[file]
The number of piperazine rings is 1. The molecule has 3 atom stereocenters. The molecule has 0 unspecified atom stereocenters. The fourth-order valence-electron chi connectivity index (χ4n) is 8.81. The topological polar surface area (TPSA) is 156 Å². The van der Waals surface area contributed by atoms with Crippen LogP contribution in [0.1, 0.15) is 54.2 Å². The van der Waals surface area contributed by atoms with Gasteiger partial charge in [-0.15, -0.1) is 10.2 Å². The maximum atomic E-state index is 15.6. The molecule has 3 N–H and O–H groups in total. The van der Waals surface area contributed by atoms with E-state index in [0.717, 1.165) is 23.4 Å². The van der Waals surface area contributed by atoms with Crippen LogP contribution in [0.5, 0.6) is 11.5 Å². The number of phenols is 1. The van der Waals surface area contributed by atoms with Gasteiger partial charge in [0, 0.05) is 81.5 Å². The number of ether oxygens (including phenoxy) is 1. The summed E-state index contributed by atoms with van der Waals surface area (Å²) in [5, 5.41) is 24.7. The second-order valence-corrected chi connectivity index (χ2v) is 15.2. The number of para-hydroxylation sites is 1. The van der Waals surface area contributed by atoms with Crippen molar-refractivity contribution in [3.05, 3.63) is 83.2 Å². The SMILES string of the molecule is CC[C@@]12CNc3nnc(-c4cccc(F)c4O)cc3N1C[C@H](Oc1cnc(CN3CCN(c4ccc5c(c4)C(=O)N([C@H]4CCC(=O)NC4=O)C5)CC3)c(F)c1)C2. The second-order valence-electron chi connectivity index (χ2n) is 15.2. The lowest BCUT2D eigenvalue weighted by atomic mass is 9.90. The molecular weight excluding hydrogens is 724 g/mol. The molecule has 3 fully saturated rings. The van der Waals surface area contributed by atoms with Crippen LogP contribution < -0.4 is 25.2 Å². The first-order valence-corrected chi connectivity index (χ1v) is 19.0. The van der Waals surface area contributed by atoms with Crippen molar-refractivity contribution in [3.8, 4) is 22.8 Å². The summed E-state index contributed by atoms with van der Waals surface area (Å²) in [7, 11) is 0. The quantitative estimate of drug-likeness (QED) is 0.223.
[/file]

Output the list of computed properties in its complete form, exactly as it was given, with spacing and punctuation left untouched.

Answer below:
The number of piperazine rings is 1. The molecule has 3 atom stereocenters. The molecule has 0 unspecified atom stereocenters. The fourth-order valence-electron chi connectivity index (χ4n) is 8.81. The topological polar surface area (TPSA) is 156 Å². The van der Waals surface area contributed by atoms with Crippen LogP contribution in [0.1, 0.15) is 54.2 Å². The van der Waals surface area contributed by atoms with Gasteiger partial charge in [-0.15, -0.1) is 10.2 Å². The maximum atomic E-state index is 15.6. The molecule has 3 N–H and O–H groups in total. The van der Waals surface area contributed by atoms with E-state index in [0.717, 1.165) is 23.4 Å². The van der Waals surface area contributed by atoms with Crippen LogP contribution in [0.5, 0.6) is 11.5 Å². The number of phenols is 1. The van der Waals surface area contributed by atoms with Gasteiger partial charge in [0, 0.05) is 81.5 Å². The number of ether oxygens (including phenoxy) is 1. The summed E-state index contributed by atoms with van der Waals surface area (Å²) in [5, 5.41) is 24.7. The second-order valence-corrected chi connectivity index (χ2v) is 15.2. The number of para-hydroxylation sites is 1. The van der Waals surface area contributed by atoms with Crippen molar-refractivity contribution in [3.05, 3.63) is 83.2 Å². The SMILES string of the molecule is CC[C@@]12CNc3nnc(-c4cccc(F)c4O)cc3N1C[C@H](Oc1cnc(CN3CCN(c4ccc5c(c4)C(=O)N([C@H]4CCC(=O)NC4=O)C5)CC3)c(F)c1)C2. The second-order valence-electron chi connectivity index (χ2n) is 15.2. The lowest BCUT2D eigenvalue weighted by atomic mass is 9.90. The molecular weight excluding hydrogens is 724 g/mol. The molecule has 3 fully saturated rings. The van der Waals surface area contributed by atoms with Crippen LogP contribution < -0.4 is 25.2 Å². The first-order valence-corrected chi connectivity index (χ1v) is 19.0. The van der Waals surface area contributed by atoms with Crippen molar-refractivity contribution in [3.8, 4) is 22.8 Å². The summed E-state index contributed by atoms with van der Waals surface area (Å²) in [7, 11) is 0. The quantitative estimate of drug-likeness (QED) is 0.223.